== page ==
CROCODILES creeping under palm trees in Wyoming. Imagine a North
Pole with no year-round ice, where forests of tall trees grow
above the Arctic circle. Imagine tropical plants thriving outdoors
in London and Midwestern winters no colder than comfortably
These conditions actually existed on Earth.
Several million years after the mass extinction that claimed
the dinosaurs, another curious worldwide phenomenon took place
-- the late Paleocene and early Eocene epochs sustained temperatures
as high as 8 degrees warmer than present-day conditions over
a period of 5 million years. What's more, winters in continental
interiors were surprisingly mild, even for a globally warm period.
Paleontologists know about the warm winters
of 55 million years ago because they have found fossil ancestors
of crocodiles and palms -- which cannot tolerate cold weather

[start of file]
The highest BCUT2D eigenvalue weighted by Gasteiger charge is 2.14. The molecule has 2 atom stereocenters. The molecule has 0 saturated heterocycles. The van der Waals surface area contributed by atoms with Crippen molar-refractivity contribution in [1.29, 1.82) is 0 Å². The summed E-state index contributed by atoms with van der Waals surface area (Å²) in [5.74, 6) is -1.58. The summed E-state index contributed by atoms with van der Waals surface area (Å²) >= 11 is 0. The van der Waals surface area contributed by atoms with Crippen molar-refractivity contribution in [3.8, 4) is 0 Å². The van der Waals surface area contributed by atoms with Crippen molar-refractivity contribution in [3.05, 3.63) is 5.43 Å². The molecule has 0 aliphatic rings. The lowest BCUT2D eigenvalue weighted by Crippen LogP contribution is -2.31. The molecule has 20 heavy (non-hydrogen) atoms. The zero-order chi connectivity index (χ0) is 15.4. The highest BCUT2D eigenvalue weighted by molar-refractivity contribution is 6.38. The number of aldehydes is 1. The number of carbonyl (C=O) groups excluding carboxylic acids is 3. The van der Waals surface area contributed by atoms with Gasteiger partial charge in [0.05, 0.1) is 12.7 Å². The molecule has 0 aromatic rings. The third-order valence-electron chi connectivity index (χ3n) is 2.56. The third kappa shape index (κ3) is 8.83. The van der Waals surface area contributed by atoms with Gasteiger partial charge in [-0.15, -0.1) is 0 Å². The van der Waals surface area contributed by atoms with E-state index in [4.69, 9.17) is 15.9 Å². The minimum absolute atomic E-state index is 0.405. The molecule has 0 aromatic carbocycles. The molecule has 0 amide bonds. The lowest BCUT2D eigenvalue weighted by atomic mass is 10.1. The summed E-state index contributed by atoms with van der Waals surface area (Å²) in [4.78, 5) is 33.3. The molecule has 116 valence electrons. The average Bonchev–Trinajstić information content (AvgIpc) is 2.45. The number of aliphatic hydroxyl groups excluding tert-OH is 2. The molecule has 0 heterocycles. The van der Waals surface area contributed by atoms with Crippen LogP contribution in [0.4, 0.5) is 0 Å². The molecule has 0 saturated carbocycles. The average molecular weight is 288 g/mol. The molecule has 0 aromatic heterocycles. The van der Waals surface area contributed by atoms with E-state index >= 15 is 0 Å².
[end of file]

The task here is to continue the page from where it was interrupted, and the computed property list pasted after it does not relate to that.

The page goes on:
-- in continental interiors at midlatitudes. Scott Wing, a paleobotanist
at the Smithsonian Institution's National Museum of Natural
History, has spent two decades unearthing plant fossils from
this time period in the badlands of Wyoming. These findings
raised a deep question about climate: how did the winters stay
temperate so far from the oceans? In today's climate, the interiors
of continents at midlatitudes get cold in the winter since they
have short days and long nights and lie far from the warming
"Lawrence, Kansas doesn't give a darn about
what the oceans are doing," UC Santa Cruz paleoclimate modeler
Lisa Sloan says. She wondered: did the ocean's stabilizing influence
somehow reach farther inland in warmer times? Not likely, she
answered in a 1990 paper.
Sloan and colleague Eric Barron's computer
model showed that even during globally warm periods, winters
in continental interiors should have been cold, far colder than
crocodiles and palm trees could stand. Either something was
wrong with their model -- painstakingly constructed to simulate
today's climate conditions -- or Wing and other paleontologists
had somehow misread their fossils. In short, the notion of Wyoming's
warm winters left Sloan cold.
Her conclusion startled fossil hunters. Many
insisted the computer model was simply wrong.